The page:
Last night’s split-screen image, of front-runner Donald Trump in his own venue and the non-Trump Republicans clustered together elsewhere, is the starkest representation yet of a party that is cleft in two. But there is something puzzling and ethereal about this schism. The opposing factions are not divided over a policy question, like pro– and anti–Vietnam War Democrats in 1968, or pro- and anti-slavery Whigs in the 1850s. Nor do they disagree on general ideology, as happened when conservative Republicans seized the party in 1964 from mainstream ones. The dispute between Trump and his antagonists does not center any disagreement so major or direct. It is a conflict between the party’s political methodology and its governing program.
How to vote
Vote-by-mail ballot request deadline: Varies by state
For the Nov 3 election: States are making it easier for citizens to vote absentee by mail this year due to the coronavirus. Each state has its own rules for mail-in absentee voting. Visit your state election office website to find out if you can vote by mail.Get more information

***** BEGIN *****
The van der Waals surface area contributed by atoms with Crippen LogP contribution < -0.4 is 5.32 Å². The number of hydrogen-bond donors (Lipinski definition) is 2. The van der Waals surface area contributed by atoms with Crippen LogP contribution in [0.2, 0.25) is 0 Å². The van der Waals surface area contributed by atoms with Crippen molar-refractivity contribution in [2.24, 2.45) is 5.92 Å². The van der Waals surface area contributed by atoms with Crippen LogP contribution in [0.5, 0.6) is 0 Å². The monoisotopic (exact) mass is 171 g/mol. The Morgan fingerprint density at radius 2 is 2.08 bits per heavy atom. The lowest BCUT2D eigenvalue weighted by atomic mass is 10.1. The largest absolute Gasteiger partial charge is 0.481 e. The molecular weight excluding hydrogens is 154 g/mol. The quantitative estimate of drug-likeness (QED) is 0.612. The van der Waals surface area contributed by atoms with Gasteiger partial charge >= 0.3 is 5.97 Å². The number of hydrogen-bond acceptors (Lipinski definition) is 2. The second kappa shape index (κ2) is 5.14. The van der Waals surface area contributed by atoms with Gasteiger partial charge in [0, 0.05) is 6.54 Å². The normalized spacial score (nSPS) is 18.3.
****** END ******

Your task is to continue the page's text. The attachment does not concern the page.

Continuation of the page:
In-person early voting dates: Varies by state
Sometimes circumstances make it hard or impossible for you to vote on Election Day. But your state may let you vote during a designated early voting period. You don't need an excuse to vote early. Visit your state election office website to find out whether they offer early voting.My Election Office
General Election: Nov 3, 2020
Polling hours on Election Day: Varies by state/localityMy Polling Place